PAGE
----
6 Tablespoons Margarine, Melted
2/3 Cup Water
1 Teaspoon Vanilla Extract

Caramel Stroop:

3/4 Cup Dark Brown Sugar, Firmly Packed
1/4 Cup Non-Dairy Margarine
3 Tablespoons Golden Syrup or Maple Syrup
1/4 Teaspoon Ground Cinnamon

Begin heating you your pizzelle maker first, because the batter comes together very fast. Set out a wire rack to accommodate the finished wafers while you’re at it.

Sift together the flour, sugar, ground flax, baking soda, and cinnamon in a large bowl, whisking lightly to combine. Mix the margarine, water, and vanilla briefly in a second container before pouring into the dry ingredients. Stir just enough to bring the batter together without any lumps.

Very lightly grease each side of the pizzelle iron. I like to use a small cookie scoop to ensure even sizes of all of my wafer cookies, but you can also just measure out about 2 – 3 teaspoons of batter per wafel. Try placing it slightly off-center on the iron, just above the middle, because the action of smushing the top iron down tends to spread it outwards. After securing the lid (usually there’s a latch, which I recommend employing for the thinnest, most even wafers) bake for about 30 – 60 seconds, until golden brown. Quickly pry the cookies loose with a thin metal spatula and transfer to your wire rack. Though floppy at first, they will continue to crisp up as they cool. Repeat with the remaining batter.

Once you have all of the cookies ready and waiting, you can move on to the filling. In a saucepan, stir together and boil the brown sugar, margarine, syrup, and cinnamon, until them mixture reaches the soft ball stage (234-240 degrees.) Immediately remove from the heat and waste no time in filling your wafers.

To assemble, spread 1 – 2 teaspoons of the warm caramel syrup over one of the crisp wafer cookies, and top with a second. Be somewhat sparing, as a little bit covers much more than you’d expect, and it tends to squish out the sides if you over-fill. Let cool completely before enjoying.

Makes Approximately 20 – 24 Wafers; 10 – 12 Finished Stroopwafels

Printable Recipe


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Sweets for the Sweet Tooth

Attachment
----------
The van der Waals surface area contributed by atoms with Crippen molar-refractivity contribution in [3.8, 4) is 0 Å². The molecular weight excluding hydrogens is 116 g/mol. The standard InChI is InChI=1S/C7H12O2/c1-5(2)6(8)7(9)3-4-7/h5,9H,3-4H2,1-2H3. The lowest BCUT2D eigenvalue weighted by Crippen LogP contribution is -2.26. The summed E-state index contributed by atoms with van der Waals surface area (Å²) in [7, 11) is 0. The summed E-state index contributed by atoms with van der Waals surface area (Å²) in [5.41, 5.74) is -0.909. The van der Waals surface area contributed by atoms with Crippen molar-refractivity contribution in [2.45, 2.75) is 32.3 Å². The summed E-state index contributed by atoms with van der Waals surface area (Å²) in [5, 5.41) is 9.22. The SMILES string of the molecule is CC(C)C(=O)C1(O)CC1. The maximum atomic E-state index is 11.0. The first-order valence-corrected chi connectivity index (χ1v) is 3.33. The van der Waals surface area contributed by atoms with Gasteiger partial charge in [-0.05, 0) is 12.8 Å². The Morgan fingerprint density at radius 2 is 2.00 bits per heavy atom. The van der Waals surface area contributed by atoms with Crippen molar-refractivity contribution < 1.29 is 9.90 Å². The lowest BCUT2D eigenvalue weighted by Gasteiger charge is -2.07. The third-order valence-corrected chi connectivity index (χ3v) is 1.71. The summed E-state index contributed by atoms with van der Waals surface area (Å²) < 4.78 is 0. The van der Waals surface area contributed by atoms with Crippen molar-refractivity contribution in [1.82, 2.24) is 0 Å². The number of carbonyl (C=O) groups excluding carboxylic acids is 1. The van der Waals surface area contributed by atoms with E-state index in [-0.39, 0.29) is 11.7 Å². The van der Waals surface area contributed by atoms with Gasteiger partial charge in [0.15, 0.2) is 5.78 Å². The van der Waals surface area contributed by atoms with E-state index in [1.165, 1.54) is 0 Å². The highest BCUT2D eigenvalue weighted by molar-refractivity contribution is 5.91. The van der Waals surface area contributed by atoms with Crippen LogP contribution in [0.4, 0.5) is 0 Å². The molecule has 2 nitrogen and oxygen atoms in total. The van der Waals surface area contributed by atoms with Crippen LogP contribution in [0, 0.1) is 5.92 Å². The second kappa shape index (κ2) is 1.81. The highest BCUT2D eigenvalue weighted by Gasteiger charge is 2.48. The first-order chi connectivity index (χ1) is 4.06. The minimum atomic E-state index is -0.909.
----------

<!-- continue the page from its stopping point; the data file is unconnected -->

Extreme sweet teeth are a dominant trait in my family, but it tends to manifest itself in different ways. For example, both my mom and I are happier with carefully composed desserts and baked goods, complex with layers of cake, creamy fillings, and perhaps a bit of a crunch hidden somewhere, but neither my sister nor my dad would likely be as pleased. They have straight-up sugar teeth; the sort of teeth that crave pure, unadulterated sweetness, and are much more likely to drift towards a candy shop than a bakery come dessert time.

While I will admit that I tend to cater to my own tastes when dreaming up new recipes, I do aim to please, so this little sugar-bomb was developed with the other half of my family in mind.

Simple and super-sweet, just a tiny square of this maple fudge should satisfy even the most intense sugar cravings. Homemade candies in general are always a favorite for gift-giving, and this decadent option would certainly fit the bill. Throw in a pinch of spices to shake things up a bit if you’d like, but the unique and irreplaceable flavor of maple is a treat enough to me.

Maple Fudge

2 Cups Granulated Sugar
1 1/4 Cups Grade B Maple Syrup
1/3 Cup Unsweetened Non-Dairy Milk
2 Tablespoons Non-Dairy Margarine
1 Cup Chopped and Toasted Walnuts
Pinch Salt

Lightly grease an 8 x 8 inch square pan and set aside.

In a medium sauce pan, combine the sugar, maple syrup, and non-dairy milk, and bring to a boil over moderate heat. Once the mixture comes to a full boil, stop stirring, and insert your candy thermometer. Continue to cook, swirling the pan instead of stirring if necessary, until it comes to about 238 – 240 degrees (soft ball stage). Remove the pan from the heat, and let it sit until it has cooled to 145 degrees. At that point, the top of the candy may have crystallized, and the whole mixture should be somewhat thicker, albeit grainy. Incorporate the margarine and continue to beat it vigorously with a wooden spoon for about 10 full minutes- You’ll know that you’re doing it right when it feels like your arm is about to fall off. The mixture should become thicker, lighter in color, and less glossy. Beat in the nuts and salt, and spread it into your prepared pan, pressing it into the corners and smoothing down the top with a spatula. Let sit for at least 3 hours before cutting into very, very small squares. Just a bite will satisfy!